“On average, students lose approximately 2.6 months of learning in math over the summer.” (Harvard Graduate School of Education)
This statement was made before teachers and parents needed to deal with the impact of COVID-19 and the modifications that needed to be made for students to safely learn during the unprecedented 2020-2021 school year.
Studies that focus on the degree of “COVID slide” vary in their results, but they all found that students would lose more math skills than reading skills during this challenging year, says Education Week — which makes math reinforcement more important than ever.
Fortunately, there are plenty of fun ways to help make that happen!
The activities below are geared for younger children and will help your child build on the math skills learned at school. In general, select activities that coincide with your child’s skill level or make age-appropriate adjustments.
- If you have young children, count everything: the number of stairs to the second floor, the number of steps from the car into their childcare, how many apples are in a bag, and so forth.
- Sorting games are also good for math preparation for young children. Sort toy cars by color, blocks by size and shape, and so on.
- Play the “how high can you count” game. Encourage your children to beat their old records.
- Kids love silly songs. Substitute “100 jars of juice in the box” for the beer hall standard of your youth. It’s a great way to practice counting backward.
As your child gets a bit older, you can ask for help when counting change or calculating discounts. The Harvard site also suggests that if your child enjoys watching sports, you can talk about what player statistics mean. For children who enjoy helping in the kitchen, double a recipe or cut it in half and let your child help with calculations.
Stanford University, meanwhile, recommends 40 children’s books that can help to foster a love and appreciation of math. You can find the list here and then choose engaging books to help with:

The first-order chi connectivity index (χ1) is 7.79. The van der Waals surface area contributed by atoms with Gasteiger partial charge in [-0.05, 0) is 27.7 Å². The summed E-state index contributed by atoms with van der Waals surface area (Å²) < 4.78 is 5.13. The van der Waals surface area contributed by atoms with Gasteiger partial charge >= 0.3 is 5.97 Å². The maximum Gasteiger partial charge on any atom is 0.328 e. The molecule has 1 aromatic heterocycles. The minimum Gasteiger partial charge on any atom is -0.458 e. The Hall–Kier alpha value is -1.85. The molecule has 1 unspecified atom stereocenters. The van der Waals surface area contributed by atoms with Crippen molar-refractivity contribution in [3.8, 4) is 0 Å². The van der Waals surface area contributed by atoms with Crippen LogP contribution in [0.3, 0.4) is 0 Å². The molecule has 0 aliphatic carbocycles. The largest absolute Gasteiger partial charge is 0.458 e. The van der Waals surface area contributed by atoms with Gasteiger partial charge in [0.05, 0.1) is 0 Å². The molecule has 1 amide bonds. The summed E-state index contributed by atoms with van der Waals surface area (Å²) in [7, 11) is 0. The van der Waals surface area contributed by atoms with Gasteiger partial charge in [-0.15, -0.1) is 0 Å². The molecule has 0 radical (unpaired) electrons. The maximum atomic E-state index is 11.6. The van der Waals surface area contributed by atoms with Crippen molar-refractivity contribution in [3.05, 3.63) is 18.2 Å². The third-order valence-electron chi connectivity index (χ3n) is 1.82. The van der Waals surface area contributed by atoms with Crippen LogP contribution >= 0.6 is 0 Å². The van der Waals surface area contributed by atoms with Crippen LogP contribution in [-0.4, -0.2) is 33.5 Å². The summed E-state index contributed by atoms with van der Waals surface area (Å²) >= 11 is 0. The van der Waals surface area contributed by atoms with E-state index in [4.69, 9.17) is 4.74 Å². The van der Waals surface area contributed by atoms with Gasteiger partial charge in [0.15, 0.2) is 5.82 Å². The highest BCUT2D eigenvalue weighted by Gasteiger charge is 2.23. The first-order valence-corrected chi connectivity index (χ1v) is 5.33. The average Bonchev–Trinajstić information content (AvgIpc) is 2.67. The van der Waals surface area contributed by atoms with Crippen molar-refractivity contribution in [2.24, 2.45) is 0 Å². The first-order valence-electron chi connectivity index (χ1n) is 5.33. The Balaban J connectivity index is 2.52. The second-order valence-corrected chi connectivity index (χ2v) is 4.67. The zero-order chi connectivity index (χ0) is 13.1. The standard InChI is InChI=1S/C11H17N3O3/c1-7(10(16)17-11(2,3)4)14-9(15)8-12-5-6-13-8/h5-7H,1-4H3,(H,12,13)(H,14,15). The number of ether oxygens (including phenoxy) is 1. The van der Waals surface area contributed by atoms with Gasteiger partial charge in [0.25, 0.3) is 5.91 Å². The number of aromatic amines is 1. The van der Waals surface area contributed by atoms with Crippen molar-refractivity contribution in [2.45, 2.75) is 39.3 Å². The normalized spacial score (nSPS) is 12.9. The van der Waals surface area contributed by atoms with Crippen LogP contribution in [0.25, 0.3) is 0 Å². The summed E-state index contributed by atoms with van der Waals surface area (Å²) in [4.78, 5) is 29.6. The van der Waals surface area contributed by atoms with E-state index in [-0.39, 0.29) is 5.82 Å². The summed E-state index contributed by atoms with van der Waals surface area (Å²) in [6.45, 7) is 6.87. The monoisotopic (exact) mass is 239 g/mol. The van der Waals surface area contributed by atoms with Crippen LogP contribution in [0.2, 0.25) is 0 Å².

- Adding and subtracting
- Measurement and size
- Patterns and algebra
- Spatial relations
- Taking apart numbers
You can also talk to your librarian for book recommendations.
Outside games that reinforce math concepts include hopscotch and jump rope. With the latter, teach rhymes like these: One, two, buckle my shoe; three, four, shut the door; five, six, pick up sticks; seven, eight, shut the gate; nine, ten, start again!
GreatSchools.org notes how numbers surround your children at home, so challenge your kids to walk around and note what they see. They may find numbers on the kitchen clock or on a calendar, as a shoe size or something else entirely.
If your children are ready to create a code, have them assign a number to each letter of the alphabet (A = 1, B = 2; or perhaps Z = 1, Y = 2 if you’re ready to work on the concept of “backward.”) Then you and your children can create coded messages for one another to decipher!
Here’s one more idea, this one from Mathnasium.com. Listen to music with your child and clap your hands to the beat. That way, they can “hear” mathematical patterns. Perhaps another child can count how many times you clap to a song.
Horizon Education Centers
In our child care programs, we incorporate math into activities in age-appropriate ways, along with activities that develop reading readiness, science skills, and more.